The site itself is no longer maintained and updated to reflect changes to standards.
The first Acid test was a relatively simple test that could visually demonstrate if browsers implemented CSS. When IE became the dominant browser, Microsoft essentially stopped all development on IE. At the time, IE had a very broken implementation of CSS (although, it should be noted, IE6 was the best implementation of CSS when it came out, as everybody else was just as bad). The Acid2 test was created in large measure specifically to goad IE into improving its standard compliance (mostly on CSS). As a result of the publicity of the Acid2 test, the other browsers fixed their engines to pass Acid2, which put pressure on IE to fix their engine.
Since it had been effective in pushing browsers to implement the CSS2 standard correctly, the author turned to creating Acid3 to push browsers to implement more technologies. Whereas Acid1 and Acid2 were largely about CSS layout, Acid3 focuses more on testing JS API implementations. Acid3 was heavily criticized for letting browsers score well just by having a very thin, minimal surface implementation of the feature instead of testing thorough correctness, as well as for being very opinionated in pushing browsers to implement specific technologies (SVG fonts being the big one).
By the time Acid3 came out, there was already a change in the development of web browsers. Microsoft was once again participating in the standards compliance process and trying to drive their browser to modern compliance, so all of the major browser vendors were very active in discussion about implementation. Also, the W3C changed its specification process to rely more heavily on having a thorough compliance testsuite that had two passing independent implementations before a standard could be considered finalized. The CSS2.1 testsuite wasn't complete at the time these tests were developed, but has now come out, with almost 10,000 individual tests in them, far more thorough than any of the Acid tests could claim to be.
Since the Acid tests no longer had value in being the most comprehensive tests of their underlying functionality, nor in compelling browser developers to be competitive in standards support, their developer stopped working on the project. Indeed, since Acid3 fails at even being a comprehensive test for what it tests, its author publicly stated that he isn't interested in updating it when specifications update.
IE gets 100/100 ... while firefox got 97. That explains it!
It doesn't surprise me, after seeing all the other stuff that happens in the web community...
Chromium 71: 97%, blocks 2&3 silver, pauses at 24, 64.
Firefox Quantum 64: 97%, blocks 2&3 silver, pauses at 24, 64, 65.
Bucket 2: DOM2 Core and DOM Events
Bucket 3: DOM2 Views, DOM 2 Style, CSS3 selectors and Media Queries
By April 2017, the updated specifications had diverged from the test such that the latest versions of Google Chrome and Mozilla Firefox no longer pass the test as written. Hickson acknowledges that some aspects of the test were controversial and has written that the test "no longer reflects the consensus of the Web standards it purports to test, especially when it comes to issues affecting mobile browsers."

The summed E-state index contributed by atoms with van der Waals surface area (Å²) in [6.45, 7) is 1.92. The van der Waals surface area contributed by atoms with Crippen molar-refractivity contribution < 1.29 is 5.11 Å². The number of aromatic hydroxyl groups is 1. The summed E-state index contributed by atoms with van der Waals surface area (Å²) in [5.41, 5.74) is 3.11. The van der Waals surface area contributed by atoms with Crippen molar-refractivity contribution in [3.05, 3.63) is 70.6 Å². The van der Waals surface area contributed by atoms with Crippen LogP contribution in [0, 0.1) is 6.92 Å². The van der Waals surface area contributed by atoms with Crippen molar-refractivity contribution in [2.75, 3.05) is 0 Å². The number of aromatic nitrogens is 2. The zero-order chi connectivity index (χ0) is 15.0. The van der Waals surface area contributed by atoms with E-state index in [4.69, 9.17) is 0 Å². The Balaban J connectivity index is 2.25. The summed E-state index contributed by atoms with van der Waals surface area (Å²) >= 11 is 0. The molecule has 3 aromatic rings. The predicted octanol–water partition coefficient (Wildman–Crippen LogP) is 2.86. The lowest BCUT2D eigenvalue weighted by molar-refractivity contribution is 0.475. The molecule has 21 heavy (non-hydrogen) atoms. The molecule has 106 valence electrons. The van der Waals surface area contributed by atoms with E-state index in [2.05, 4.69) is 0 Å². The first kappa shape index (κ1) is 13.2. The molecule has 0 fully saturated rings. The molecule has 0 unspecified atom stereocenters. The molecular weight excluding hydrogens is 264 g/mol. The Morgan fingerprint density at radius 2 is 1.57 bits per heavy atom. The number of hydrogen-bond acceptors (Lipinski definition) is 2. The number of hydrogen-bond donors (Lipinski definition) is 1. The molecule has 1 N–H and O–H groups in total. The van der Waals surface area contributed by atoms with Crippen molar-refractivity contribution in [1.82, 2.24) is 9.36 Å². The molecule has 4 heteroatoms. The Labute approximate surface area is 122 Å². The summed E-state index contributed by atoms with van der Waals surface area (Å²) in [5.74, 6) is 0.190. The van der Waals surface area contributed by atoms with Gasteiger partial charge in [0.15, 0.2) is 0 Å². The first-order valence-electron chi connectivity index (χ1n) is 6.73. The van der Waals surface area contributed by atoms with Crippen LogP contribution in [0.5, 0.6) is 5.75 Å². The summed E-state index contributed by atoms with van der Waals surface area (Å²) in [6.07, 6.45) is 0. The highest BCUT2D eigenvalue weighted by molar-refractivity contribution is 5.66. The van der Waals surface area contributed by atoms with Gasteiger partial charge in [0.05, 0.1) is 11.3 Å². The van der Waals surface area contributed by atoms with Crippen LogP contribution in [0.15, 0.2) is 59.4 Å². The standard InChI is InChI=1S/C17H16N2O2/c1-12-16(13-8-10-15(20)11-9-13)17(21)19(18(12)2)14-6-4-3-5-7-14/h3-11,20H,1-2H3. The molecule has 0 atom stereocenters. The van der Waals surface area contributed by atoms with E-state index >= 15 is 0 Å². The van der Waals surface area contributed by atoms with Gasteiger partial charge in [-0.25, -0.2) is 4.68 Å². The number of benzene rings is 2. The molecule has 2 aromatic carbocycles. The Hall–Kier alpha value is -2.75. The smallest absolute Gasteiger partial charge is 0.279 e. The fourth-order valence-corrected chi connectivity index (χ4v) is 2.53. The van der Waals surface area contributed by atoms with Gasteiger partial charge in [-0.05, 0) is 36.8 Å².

> Initially, Firefox 4 scored 97/100, because it did not support SVG fonts. Later, Firefox 4 scored 100/100, because the SVG font tests were removed from Acid3.
> According to Mozilla employee Robert O'Callahan, Firefox did not support SVG fonts because Mozilla considered WOFF a superior alternative to SVG fonts. Another Mozilla engineer, Boris Zbarsky, claimed that the subset of the specification implemented in Webkit and Opera gives no benefits to web authors or users over WOFF, and he asserted that implementing SVG Fonts fully in a web browser is hard because it was "not designed with integration with HTML in mind".
What does it mean by "71 pass"?
After checking in other browsers I edited the title but missed the 71. Fixed! TGIF
--2019-01-18 13:46:40-- http://acid3.acidtests.org/support-a.png
Resolving acid3.acidtests.org (acid3.acidtests.org)... 126.96.36.199
Connecting to acid3.acidtests.org
HTTP request sent, awaiting response... 404 Not Found
2019-01-18 13:46:40 ERROR 404: Not Found.
It's actually sending a PNG file, but with a 404 response.
The Acid3 test on that website is officially unmaintained: https://lists.w3.org/Archives/Public/www-archive/2017Jul/000...
E.g. on my phone (iPhone, up-to-dare, I think) which scored 98/100 I get:
Failed 2 tests.
Test 23 failed: expected '14' but got '5' - wrong exception for createElementNS('null', ':div')
Test 25 failed: wrong exception
Total elapsed time: 0.49s
The first one means it passed invalid parameters to createElementNS and expected a NamespaceError (14) exception but an InvalidCharacterError (5) exception occurred instead.
(I’m waiting at the drs office, and am happy to pass the time looking up error codes.)
Browsers aim to be backwards compatible with popular or influential sites, not synthetic tests.
So I figure it's one of three things going on here. One, modern browser makers just don't bother testing Acid3 anymore, and bugs have crept into the browser. Two, modern browsers knowingly break Acid3 because they prefer to implement performance enhancements that are not strictly compliant with standards. Three, updated standards have added syntax or rules that invalidate some of the strange stuff that is packed into Acid3.
See, for one example: http://www.howtocreate.co.uk/SGMLComments.html#simple
Someone remembers XHTML..?